By Mark Gleeson
in Cape Town
South African's much vaunted Operation Dribble is in danger of turning into a damp squib with the collapse of the prosecution of high profile referees.
Mathebela is one of the officials Safa has reinstated
Following revelations of corruption involving some of the country's top referees, South Africa's elite crime-fighting unit known as the Scorpions was called into action.
The Scorpions then launched their operation against corrupt match officials in a blaze of publicity in May 2004.
There were more than 30 arrests in the initial police probe, but only three officials were eventually fined and handed suspended prison sentences for their part in fixing a lower league match.
So with only a handful of prosecutions against minor officials, the operation has turned into a source of embarrassment for both the Scorpions and South African football's bigwigs.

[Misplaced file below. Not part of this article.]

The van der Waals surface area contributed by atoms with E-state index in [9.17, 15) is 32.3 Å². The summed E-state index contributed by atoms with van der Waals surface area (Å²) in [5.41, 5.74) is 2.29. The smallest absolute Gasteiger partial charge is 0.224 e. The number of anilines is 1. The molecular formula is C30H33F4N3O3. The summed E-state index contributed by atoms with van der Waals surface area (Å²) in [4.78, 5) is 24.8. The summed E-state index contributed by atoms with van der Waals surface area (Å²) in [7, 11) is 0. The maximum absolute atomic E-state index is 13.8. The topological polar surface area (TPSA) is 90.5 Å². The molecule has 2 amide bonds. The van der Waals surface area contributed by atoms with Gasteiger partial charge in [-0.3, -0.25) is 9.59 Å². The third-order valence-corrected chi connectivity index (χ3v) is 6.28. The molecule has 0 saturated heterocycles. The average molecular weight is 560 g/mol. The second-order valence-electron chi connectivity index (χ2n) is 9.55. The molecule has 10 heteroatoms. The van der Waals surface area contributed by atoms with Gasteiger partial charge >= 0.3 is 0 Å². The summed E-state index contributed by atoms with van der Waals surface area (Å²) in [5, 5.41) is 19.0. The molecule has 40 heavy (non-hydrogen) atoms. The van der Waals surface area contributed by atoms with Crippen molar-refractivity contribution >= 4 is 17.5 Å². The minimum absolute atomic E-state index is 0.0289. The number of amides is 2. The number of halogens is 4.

As a result, the supposed fight against corruption among South Africa's referees has fizzled out in dramatic style in recent weeks.
Police have accused some of South Africa's top football officials of not helping them with their investigations.
The South African Football Association (Safa) has now confirmed that 15 match officials will be reinstated after charges against them were dropped.
However, the referees will have to undergo fitness tests and are most likely going to take charge of matches in the amateur ranks before being allowed to handle top-flight games.
The list includes the Fifa-approved pair of Petros Mathebela and Walter Mochubela.
Although the much-anticipated prosecution of referees, match commissioners and club officials has come to nothing, it may yet backfire on the police and Safa.
Sturu Pasiya, the owner of Premier League club Umtata Bush Bucks who was implicated in the corruption web but not prosecuted, has now threatened legal action of his own.
Many of the referees who had charges against them dropped have received confirmation of their reinstatement from Safa only after taking the football body to court last month.
Speculation is rife that the case against the referees has collapsed because it also involved some of the biggest names in South Africa.